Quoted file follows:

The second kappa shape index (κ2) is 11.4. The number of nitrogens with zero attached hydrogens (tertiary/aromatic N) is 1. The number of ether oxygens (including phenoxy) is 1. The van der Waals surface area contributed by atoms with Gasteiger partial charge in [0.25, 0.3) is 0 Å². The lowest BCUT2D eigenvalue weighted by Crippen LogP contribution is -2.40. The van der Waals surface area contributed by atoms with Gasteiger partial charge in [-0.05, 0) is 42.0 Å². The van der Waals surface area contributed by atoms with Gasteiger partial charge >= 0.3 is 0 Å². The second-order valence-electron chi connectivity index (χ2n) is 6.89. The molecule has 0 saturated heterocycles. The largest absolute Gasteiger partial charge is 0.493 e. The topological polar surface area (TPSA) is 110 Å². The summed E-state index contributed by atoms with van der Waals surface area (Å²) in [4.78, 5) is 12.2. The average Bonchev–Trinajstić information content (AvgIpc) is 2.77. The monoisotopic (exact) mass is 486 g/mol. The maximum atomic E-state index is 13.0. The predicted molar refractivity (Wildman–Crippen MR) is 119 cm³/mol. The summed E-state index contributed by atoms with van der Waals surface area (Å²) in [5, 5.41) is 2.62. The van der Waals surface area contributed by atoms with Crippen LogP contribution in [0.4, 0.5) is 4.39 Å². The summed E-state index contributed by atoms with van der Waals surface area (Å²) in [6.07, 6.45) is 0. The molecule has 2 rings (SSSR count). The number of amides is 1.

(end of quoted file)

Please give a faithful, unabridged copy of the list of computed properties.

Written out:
The second kappa shape index (κ2) is 11.4. The number of nitrogens with zero attached hydrogens (tertiary/aromatic N) is 1. The number of ether oxygens (including phenoxy) is 1. The van der Waals surface area contributed by atoms with Gasteiger partial charge in [0.25, 0.3) is 0 Å². The lowest BCUT2D eigenvalue weighted by Crippen LogP contribution is -2.40. The van der Waals surface area contributed by atoms with Gasteiger partial charge in [-0.05, 0) is 42.0 Å². The van der Waals surface area contributed by atoms with Gasteiger partial charge >= 0.3 is 0 Å². The second-order valence-electron chi connectivity index (χ2n) is 6.89. The molecule has 0 saturated heterocycles. The largest absolute Gasteiger partial charge is 0.493 e. The topological polar surface area (TPSA) is 110 Å². The summed E-state index contributed by atoms with van der Waals surface area (Å²) in [4.78, 5) is 12.2. The average Bonchev–Trinajstić information content (AvgIpc) is 2.77. The monoisotopic (exact) mass is 486 g/mol. The maximum atomic E-state index is 13.0. The predicted molar refractivity (Wildman–Crippen MR) is 119 cm³/mol. The summed E-state index contributed by atoms with van der Waals surface area (Å²) in [5, 5.41) is 2.62. The van der Waals surface area contributed by atoms with Crippen LogP contribution in [0.4, 0.5) is 4.39 Å². The summed E-state index contributed by atoms with van der Waals surface area (Å²) in [6.07, 6.45) is 0. The molecule has 2 rings (SSSR count). The number of amides is 1.